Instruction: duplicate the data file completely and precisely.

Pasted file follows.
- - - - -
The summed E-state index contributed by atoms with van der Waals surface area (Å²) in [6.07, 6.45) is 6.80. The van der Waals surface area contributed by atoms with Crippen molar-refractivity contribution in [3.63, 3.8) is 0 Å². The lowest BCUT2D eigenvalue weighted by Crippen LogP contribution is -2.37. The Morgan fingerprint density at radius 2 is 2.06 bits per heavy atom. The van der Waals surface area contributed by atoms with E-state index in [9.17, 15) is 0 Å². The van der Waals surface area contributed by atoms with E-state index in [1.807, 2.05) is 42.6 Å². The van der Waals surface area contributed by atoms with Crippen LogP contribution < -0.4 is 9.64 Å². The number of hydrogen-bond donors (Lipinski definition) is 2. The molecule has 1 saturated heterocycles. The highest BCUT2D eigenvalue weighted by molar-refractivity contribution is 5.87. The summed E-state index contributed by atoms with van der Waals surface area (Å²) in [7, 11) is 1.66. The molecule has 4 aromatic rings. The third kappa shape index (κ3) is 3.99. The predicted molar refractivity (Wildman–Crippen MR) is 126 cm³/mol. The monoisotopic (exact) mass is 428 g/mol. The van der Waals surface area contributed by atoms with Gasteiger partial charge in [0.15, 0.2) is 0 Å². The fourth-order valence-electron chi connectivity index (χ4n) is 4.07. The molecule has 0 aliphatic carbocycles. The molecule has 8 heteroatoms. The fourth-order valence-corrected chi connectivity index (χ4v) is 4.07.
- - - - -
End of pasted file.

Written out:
The summed E-state index contributed by atoms with van der Waals surface area (Å²) in [6.07, 6.45) is 6.80. The van der Waals surface area contributed by atoms with Crippen molar-refractivity contribution in [3.63, 3.8) is 0 Å². The lowest BCUT2D eigenvalue weighted by Crippen LogP contribution is -2.37. The Morgan fingerprint density at radius 2 is 2.06 bits per heavy atom. The van der Waals surface area contributed by atoms with E-state index in [9.17, 15) is 0 Å². The van der Waals surface area contributed by atoms with E-state index in [1.807, 2.05) is 42.6 Å². The van der Waals surface area contributed by atoms with Crippen LogP contribution < -0.4 is 9.64 Å². The number of hydrogen-bond donors (Lipinski definition) is 2. The molecule has 1 saturated heterocycles. The highest BCUT2D eigenvalue weighted by molar-refractivity contribution is 5.87. The summed E-state index contributed by atoms with van der Waals surface area (Å²) in [7, 11) is 1.66. The molecule has 4 aromatic rings. The third kappa shape index (κ3) is 3.99. The predicted molar refractivity (Wildman–Crippen MR) is 126 cm³/mol. The monoisotopic (exact) mass is 428 g/mol. The van der Waals surface area contributed by atoms with Gasteiger partial charge in [0.15, 0.2) is 0 Å². The fourth-order valence-electron chi connectivity index (χ4n) is 4.07. The molecule has 0 aliphatic carbocycles. The molecule has 8 heteroatoms. The fourth-order valence-corrected chi connectivity index (χ4v) is 4.07.